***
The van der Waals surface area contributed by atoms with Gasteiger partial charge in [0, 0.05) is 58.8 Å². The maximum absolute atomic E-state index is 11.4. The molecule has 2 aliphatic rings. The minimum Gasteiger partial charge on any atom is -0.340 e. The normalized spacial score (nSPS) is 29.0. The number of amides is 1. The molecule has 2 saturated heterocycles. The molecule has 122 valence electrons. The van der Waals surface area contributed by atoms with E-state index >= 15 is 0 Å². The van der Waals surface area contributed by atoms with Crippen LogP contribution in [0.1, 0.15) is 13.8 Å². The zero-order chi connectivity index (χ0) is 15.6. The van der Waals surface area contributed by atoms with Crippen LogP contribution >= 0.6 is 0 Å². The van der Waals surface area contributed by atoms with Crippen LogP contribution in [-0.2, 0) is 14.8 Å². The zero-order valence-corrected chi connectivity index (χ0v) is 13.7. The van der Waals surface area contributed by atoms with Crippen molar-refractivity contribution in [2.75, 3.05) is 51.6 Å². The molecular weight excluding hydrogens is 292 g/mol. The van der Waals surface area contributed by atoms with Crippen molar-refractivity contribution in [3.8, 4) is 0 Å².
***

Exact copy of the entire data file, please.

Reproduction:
The van der Waals surface area contributed by atoms with Gasteiger partial charge in [0, 0.05) is 58.8 Å². The maximum absolute atomic E-state index is 11.4. The molecule has 2 aliphatic rings. The minimum Gasteiger partial charge on any atom is -0.340 e. The normalized spacial score (nSPS) is 29.0. The number of amides is 1. The molecule has 2 saturated heterocycles. The molecule has 122 valence electrons. The van der Waals surface area contributed by atoms with E-state index >= 15 is 0 Å². The van der Waals surface area contributed by atoms with Crippen LogP contribution in [0.1, 0.15) is 13.8 Å². The zero-order chi connectivity index (χ0) is 15.6. The van der Waals surface area contributed by atoms with Crippen LogP contribution >= 0.6 is 0 Å². The van der Waals surface area contributed by atoms with Crippen LogP contribution in [-0.2, 0) is 14.8 Å². The zero-order valence-corrected chi connectivity index (χ0v) is 13.7. The van der Waals surface area contributed by atoms with Crippen molar-refractivity contribution in [2.75, 3.05) is 51.6 Å². The molecular weight excluding hydrogens is 292 g/mol. The van der Waals surface area contributed by atoms with Crippen molar-refractivity contribution in [3.8, 4) is 0 Å².